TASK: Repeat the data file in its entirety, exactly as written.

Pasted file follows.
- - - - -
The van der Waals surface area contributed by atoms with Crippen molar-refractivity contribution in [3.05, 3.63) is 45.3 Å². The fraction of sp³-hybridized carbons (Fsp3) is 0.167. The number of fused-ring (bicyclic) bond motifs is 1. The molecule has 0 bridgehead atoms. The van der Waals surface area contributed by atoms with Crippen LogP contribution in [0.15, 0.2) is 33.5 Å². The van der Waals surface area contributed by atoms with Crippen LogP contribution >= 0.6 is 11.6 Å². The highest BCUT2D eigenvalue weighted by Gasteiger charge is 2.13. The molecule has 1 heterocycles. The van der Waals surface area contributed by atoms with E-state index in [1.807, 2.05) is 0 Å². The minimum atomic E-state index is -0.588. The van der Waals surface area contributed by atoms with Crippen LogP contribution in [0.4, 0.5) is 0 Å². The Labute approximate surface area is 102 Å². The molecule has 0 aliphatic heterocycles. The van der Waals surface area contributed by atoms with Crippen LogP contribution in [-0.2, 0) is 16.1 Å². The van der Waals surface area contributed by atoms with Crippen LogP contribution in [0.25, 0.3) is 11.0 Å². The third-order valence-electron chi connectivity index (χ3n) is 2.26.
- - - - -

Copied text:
The van der Waals surface area contributed by atoms with Crippen molar-refractivity contribution in [3.05, 3.63) is 45.3 Å². The fraction of sp³-hybridized carbons (Fsp3) is 0.167. The number of fused-ring (bicyclic) bond motifs is 1. The molecule has 0 bridgehead atoms. The van der Waals surface area contributed by atoms with Crippen LogP contribution in [0.15, 0.2) is 33.5 Å². The van der Waals surface area contributed by atoms with Crippen LogP contribution >= 0.6 is 11.6 Å². The highest BCUT2D eigenvalue weighted by Gasteiger charge is 2.13. The molecule has 1 heterocycles. The van der Waals surface area contributed by atoms with E-state index in [1.807, 2.05) is 0 Å². The minimum atomic E-state index is -0.588. The van der Waals surface area contributed by atoms with Crippen LogP contribution in [0.4, 0.5) is 0 Å². The Labute approximate surface area is 102 Å². The molecule has 0 aliphatic heterocycles. The van der Waals surface area contributed by atoms with Crippen LogP contribution in [-0.2, 0) is 16.1 Å². The van der Waals surface area contributed by atoms with Crippen LogP contribution in [0.25, 0.3) is 11.0 Å². The third-order valence-electron chi connectivity index (χ3n) is 2.26.